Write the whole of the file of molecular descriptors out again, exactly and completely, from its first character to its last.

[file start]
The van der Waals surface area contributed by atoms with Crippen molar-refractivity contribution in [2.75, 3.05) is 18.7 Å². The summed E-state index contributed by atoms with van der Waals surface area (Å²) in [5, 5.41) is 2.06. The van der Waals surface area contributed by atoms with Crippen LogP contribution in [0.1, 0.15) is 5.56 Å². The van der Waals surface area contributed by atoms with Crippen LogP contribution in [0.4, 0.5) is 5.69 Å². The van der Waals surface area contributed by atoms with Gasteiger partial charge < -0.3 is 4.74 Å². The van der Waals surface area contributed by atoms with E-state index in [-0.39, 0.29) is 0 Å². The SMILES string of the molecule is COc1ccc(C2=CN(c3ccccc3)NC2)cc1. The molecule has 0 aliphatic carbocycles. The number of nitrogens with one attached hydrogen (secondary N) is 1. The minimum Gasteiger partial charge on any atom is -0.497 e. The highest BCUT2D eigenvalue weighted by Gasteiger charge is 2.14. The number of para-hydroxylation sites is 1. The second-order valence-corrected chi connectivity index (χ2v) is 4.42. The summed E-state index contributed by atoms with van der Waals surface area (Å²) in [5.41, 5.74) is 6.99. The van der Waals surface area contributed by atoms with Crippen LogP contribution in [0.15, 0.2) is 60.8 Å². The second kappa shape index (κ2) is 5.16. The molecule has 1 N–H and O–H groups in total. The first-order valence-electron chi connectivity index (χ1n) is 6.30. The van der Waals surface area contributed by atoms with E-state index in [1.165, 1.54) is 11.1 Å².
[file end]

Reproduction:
The van der Waals surface area contributed by atoms with Crippen molar-refractivity contribution in [2.75, 3.05) is 18.7 Å². The summed E-state index contributed by atoms with van der Waals surface area (Å²) in [5, 5.41) is 2.06. The van der Waals surface area contributed by atoms with Crippen LogP contribution in [0.1, 0.15) is 5.56 Å². The van der Waals surface area contributed by atoms with Crippen LogP contribution in [0.4, 0.5) is 5.69 Å². The van der Waals surface area contributed by atoms with Gasteiger partial charge < -0.3 is 4.74 Å². The van der Waals surface area contributed by atoms with E-state index in [-0.39, 0.29) is 0 Å². The SMILES string of the molecule is COc1ccc(C2=CN(c3ccccc3)NC2)cc1. The molecule has 0 aliphatic carbocycles. The number of nitrogens with one attached hydrogen (secondary N) is 1. The minimum Gasteiger partial charge on any atom is -0.497 e. The highest BCUT2D eigenvalue weighted by Gasteiger charge is 2.14. The number of para-hydroxylation sites is 1. The second-order valence-corrected chi connectivity index (χ2v) is 4.42. The summed E-state index contributed by atoms with van der Waals surface area (Å²) in [5.41, 5.74) is 6.99. The van der Waals surface area contributed by atoms with Crippen LogP contribution in [0.15, 0.2) is 60.8 Å². The second kappa shape index (κ2) is 5.16. The molecule has 1 N–H and O–H groups in total. The first-order valence-electron chi connectivity index (χ1n) is 6.30. The van der Waals surface area contributed by atoms with E-state index in [1.165, 1.54) is 11.1 Å².